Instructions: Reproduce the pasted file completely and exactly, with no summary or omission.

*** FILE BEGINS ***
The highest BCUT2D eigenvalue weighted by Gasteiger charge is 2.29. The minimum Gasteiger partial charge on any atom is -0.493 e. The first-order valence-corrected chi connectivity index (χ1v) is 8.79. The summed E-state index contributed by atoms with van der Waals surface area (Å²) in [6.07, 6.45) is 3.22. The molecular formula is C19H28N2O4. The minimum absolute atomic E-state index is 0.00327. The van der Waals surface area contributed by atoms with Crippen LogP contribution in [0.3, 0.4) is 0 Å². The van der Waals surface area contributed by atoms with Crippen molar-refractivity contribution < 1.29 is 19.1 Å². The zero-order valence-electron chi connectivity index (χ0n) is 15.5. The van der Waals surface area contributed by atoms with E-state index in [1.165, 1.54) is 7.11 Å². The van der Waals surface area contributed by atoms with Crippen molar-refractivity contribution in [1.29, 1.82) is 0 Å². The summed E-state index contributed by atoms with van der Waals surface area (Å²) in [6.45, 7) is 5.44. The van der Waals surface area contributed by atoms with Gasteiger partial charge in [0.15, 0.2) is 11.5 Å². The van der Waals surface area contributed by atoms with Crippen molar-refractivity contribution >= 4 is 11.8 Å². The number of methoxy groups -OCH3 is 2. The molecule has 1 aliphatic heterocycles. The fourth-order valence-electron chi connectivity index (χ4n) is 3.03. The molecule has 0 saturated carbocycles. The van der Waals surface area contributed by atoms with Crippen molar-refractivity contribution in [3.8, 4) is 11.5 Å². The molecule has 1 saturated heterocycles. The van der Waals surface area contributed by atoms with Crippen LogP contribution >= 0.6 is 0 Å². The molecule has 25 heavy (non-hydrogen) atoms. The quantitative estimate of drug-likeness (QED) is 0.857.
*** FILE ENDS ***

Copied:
The highest BCUT2D eigenvalue weighted by Gasteiger charge is 2.29. The minimum Gasteiger partial charge on any atom is -0.493 e. The first-order valence-corrected chi connectivity index (χ1v) is 8.79. The summed E-state index contributed by atoms with van der Waals surface area (Å²) in [6.07, 6.45) is 3.22. The molecular formula is C19H28N2O4. The minimum absolute atomic E-state index is 0.00327. The van der Waals surface area contributed by atoms with Crippen LogP contribution in [0.3, 0.4) is 0 Å². The van der Waals surface area contributed by atoms with Crippen molar-refractivity contribution < 1.29 is 19.1 Å². The zero-order valence-electron chi connectivity index (χ0n) is 15.5. The van der Waals surface area contributed by atoms with E-state index in [1.165, 1.54) is 7.11 Å². The van der Waals surface area contributed by atoms with Crippen molar-refractivity contribution in [1.29, 1.82) is 0 Å². The summed E-state index contributed by atoms with van der Waals surface area (Å²) in [6.45, 7) is 5.44. The van der Waals surface area contributed by atoms with Gasteiger partial charge in [0.15, 0.2) is 11.5 Å². The van der Waals surface area contributed by atoms with Crippen molar-refractivity contribution >= 4 is 11.8 Å². The number of methoxy groups -OCH3 is 2. The molecule has 1 aliphatic heterocycles. The fourth-order valence-electron chi connectivity index (χ4n) is 3.03. The molecule has 0 saturated carbocycles. The van der Waals surface area contributed by atoms with Crippen molar-refractivity contribution in [3.8, 4) is 11.5 Å². The molecule has 1 saturated heterocycles. The van der Waals surface area contributed by atoms with Crippen LogP contribution >= 0.6 is 0 Å². The molecule has 25 heavy (non-hydrogen) atoms. The quantitative estimate of drug-likeness (QED) is 0.857.